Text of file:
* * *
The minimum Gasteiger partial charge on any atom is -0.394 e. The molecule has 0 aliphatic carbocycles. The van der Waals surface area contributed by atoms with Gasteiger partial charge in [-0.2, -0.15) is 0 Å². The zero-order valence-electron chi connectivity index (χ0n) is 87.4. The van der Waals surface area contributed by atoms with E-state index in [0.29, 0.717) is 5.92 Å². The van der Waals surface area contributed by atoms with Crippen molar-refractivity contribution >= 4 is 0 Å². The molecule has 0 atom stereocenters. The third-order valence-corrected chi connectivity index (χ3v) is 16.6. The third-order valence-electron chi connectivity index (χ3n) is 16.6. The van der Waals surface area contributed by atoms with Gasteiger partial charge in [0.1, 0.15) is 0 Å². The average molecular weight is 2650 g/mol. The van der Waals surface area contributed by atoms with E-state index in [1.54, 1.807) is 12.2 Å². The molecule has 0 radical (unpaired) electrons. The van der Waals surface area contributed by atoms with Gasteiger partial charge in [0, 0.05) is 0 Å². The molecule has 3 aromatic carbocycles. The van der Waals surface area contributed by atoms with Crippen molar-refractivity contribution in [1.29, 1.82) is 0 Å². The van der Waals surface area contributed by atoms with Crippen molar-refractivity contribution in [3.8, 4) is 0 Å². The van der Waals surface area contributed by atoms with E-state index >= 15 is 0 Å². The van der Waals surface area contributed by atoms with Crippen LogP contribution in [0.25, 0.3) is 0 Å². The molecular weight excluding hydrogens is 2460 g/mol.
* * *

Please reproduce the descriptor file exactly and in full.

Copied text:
The minimum Gasteiger partial charge on any atom is -0.394 e. The molecule has 0 aliphatic carbocycles. The van der Waals surface area contributed by atoms with Gasteiger partial charge in [-0.2, -0.15) is 0 Å². The zero-order valence-electron chi connectivity index (χ0n) is 87.4. The van der Waals surface area contributed by atoms with E-state index in [0.29, 0.717) is 5.92 Å². The van der Waals surface area contributed by atoms with Crippen molar-refractivity contribution >= 4 is 0 Å². The molecule has 0 atom stereocenters. The third-order valence-corrected chi connectivity index (χ3v) is 16.6. The third-order valence-electron chi connectivity index (χ3n) is 16.6. The van der Waals surface area contributed by atoms with Gasteiger partial charge in [0.1, 0.15) is 0 Å². The average molecular weight is 2650 g/mol. The van der Waals surface area contributed by atoms with E-state index in [1.54, 1.807) is 12.2 Å². The molecule has 0 radical (unpaired) electrons. The van der Waals surface area contributed by atoms with Gasteiger partial charge in [0, 0.05) is 0 Å². The molecule has 3 aromatic carbocycles. The van der Waals surface area contributed by atoms with Crippen molar-refractivity contribution in [1.29, 1.82) is 0 Å². The van der Waals surface area contributed by atoms with Crippen molar-refractivity contribution in [3.8, 4) is 0 Å². The van der Waals surface area contributed by atoms with E-state index >= 15 is 0 Å². The van der Waals surface area contributed by atoms with Crippen LogP contribution in [0.25, 0.3) is 0 Å². The molecular weight excluding hydrogens is 2460 g/mol.